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Volvo S90 Saloon running costs and reliability

2016 - 2023 (change model)
Running costs rating: 3.8 out of 53.8

Written by Tom Wiltshire Published: 9 August 2019 Updated: 9 August 2019

Miles per pound (mpp)

Low figures relate to the least economical version; high to the most economical. Based on WLTP combined fuel economy for versions of this car made since September 2017 only, and typical current fuel or electricity costs.
Petrol engines 4.9 - 5.5 mpp
Diesel engines 5.0 - 6.4 mpp
Plug-in hybrid petrol engines * 5.9 mpp
* Fuel economy of the engine when operating without assistance from the electric motor and battery.
What is miles per pound?

Fuel economy

Low figures relate to the least economical version; high to the most economical. Based on WLTP combined fuel economy for versions of this car made since September 2017 only.
Petrol engines 33.2 - 37.7 mpg
Diesel engines 39.2 - 50.4 mpg
Plug-in hybrid petrol engines * 40.3 mpg
* Fuel economy of the engine when operating without assistance from the electric motor and battery.
View mpg & specs for any version
  • Two diesels to choose from and one hybrid
  • All three offer decent fuel economy
  • Servicing likely to be pricey

Considering the S90’s heft, running costs are reasonable thanks to the efficient and low-capacity diesel engines under the bonnet. The D4 is claimed to return 64.2mpg, while the D5 should return up to 58.9mpg. While this is unlikely in everyday driving, over 300 miles we managed around 40mpg in the D5 – and that was a mix of motorway, B-road and urban driving.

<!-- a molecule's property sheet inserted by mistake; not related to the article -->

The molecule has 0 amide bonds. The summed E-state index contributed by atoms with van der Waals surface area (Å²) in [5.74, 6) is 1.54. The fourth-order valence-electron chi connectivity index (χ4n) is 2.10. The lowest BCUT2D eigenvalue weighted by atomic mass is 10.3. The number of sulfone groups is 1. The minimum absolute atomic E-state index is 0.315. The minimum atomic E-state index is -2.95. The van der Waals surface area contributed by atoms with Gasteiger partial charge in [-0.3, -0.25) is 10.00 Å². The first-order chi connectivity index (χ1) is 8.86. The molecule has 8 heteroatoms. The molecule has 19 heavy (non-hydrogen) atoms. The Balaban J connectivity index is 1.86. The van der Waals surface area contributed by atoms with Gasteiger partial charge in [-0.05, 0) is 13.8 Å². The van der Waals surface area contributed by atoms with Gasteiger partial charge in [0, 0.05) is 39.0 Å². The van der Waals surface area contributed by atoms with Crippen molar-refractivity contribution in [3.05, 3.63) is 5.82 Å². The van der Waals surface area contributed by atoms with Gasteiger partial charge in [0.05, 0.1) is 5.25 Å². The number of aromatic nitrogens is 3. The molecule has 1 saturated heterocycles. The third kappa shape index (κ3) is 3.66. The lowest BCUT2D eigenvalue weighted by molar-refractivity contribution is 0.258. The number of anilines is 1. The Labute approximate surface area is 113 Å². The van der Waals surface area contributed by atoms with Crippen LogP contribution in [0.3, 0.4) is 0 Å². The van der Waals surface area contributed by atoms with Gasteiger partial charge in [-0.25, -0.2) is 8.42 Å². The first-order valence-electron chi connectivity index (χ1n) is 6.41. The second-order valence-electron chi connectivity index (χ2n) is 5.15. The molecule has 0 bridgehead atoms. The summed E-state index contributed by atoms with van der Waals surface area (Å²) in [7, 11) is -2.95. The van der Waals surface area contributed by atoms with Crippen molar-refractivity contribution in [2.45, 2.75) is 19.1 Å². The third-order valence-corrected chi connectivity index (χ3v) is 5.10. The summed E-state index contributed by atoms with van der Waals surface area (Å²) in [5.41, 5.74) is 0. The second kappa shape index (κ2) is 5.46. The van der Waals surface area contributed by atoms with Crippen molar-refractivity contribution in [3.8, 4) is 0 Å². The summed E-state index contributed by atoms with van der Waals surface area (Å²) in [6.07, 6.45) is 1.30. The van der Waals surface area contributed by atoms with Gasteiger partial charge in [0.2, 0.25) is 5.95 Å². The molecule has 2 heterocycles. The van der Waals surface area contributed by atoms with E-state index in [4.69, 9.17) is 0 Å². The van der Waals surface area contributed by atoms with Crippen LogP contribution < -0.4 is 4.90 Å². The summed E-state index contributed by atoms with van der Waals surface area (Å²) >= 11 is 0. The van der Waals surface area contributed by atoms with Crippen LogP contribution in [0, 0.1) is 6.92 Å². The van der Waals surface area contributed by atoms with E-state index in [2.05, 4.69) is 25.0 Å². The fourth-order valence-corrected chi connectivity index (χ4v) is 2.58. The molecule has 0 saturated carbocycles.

The petrol T4 engine claims to reach 42.2mpg while the T8 Hybrid claims to achieve 141.2mpg. The usual suite of fuel-saving technology is available including stop-start, while there’s a coasting function when you put the car in Eco mode – it’ll glide downhill without any engine braking slowing you down. It’s a very effective and unobtrusive system that works above 40mph.

2016 Volvo S90 dials

Don’t forget that Volvo’s a premium brand and as such servicing costs are likely to be more expensive than if you choose a more mainstream saloon of this size. The S90’s engine line-up is a very clean one. While the D4 is the most efficient, emitting 116g/km of CO2, even the more powerful D5 isn’t too polluting, producing 127g/km of CO2.

The plug-in hybrid T8 proves to be the cleanest with CO2 emissions of 46g/km but the entry-level T4 petrol engine isn’t necessarily that cheap to run. Emitting 153g/km of CO2, this still commands £500 for the first year of road tax while only certain models come with a marginally lower list price from new.

Despite the lower fuel rates for petrol, it may take a while to offset this cost for a low-mileage user. Eco-friendly features such as a coasting function means the S90 doesn’t waste any unnecessary energy, either.

Reliability

While Volvo has a decent reputation for solid build quality and reliable cars, the S90 has been subject to three recalls so far. These were issued in 2016 and 2017 applying to the safety equipment in cars. These ranged from the seatbelt separating from the buckle to the airbags failing to deploy.

These shouldn’t a concern when buying new but make sure Volvo fixed the issue in the history of one should you buy used. Otherwise everything inside the S90 feels well-built enough to last.

While the S90’s engines are relatively new, Volvo has decades of experience with both turbocharging and all-wheel drive systems, so expect few issues in that regard.

Ongoing running costs

Road tax £35 - £570
Insurance group 27 - 44
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